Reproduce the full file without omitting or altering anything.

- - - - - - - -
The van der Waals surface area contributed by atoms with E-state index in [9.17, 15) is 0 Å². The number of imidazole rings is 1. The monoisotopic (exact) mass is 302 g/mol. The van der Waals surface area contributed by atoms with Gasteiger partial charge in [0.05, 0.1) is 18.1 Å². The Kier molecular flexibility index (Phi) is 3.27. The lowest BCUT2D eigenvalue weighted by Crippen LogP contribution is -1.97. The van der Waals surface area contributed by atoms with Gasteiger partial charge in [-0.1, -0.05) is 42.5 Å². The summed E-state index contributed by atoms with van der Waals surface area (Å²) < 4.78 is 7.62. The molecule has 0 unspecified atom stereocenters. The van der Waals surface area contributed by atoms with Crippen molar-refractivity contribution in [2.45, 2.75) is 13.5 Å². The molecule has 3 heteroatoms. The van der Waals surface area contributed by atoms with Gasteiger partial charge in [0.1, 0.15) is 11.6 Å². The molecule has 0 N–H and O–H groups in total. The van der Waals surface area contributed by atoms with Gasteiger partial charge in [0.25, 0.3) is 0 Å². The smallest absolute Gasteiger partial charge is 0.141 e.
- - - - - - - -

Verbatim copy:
The van der Waals surface area contributed by atoms with E-state index in [9.17, 15) is 0 Å². The number of imidazole rings is 1. The monoisotopic (exact) mass is 302 g/mol. The van der Waals surface area contributed by atoms with Gasteiger partial charge in [0.05, 0.1) is 18.1 Å². The Kier molecular flexibility index (Phi) is 3.27. The lowest BCUT2D eigenvalue weighted by Crippen LogP contribution is -1.97. The van der Waals surface area contributed by atoms with Gasteiger partial charge in [-0.1, -0.05) is 42.5 Å². The summed E-state index contributed by atoms with van der Waals surface area (Å²) < 4.78 is 7.62. The molecule has 0 unspecified atom stereocenters. The van der Waals surface area contributed by atoms with Crippen molar-refractivity contribution in [2.45, 2.75) is 13.5 Å². The molecule has 3 heteroatoms. The van der Waals surface area contributed by atoms with Gasteiger partial charge in [0.1, 0.15) is 11.6 Å². The molecule has 0 N–H and O–H groups in total. The van der Waals surface area contributed by atoms with Gasteiger partial charge in [0.25, 0.3) is 0 Å². The smallest absolute Gasteiger partial charge is 0.141 e.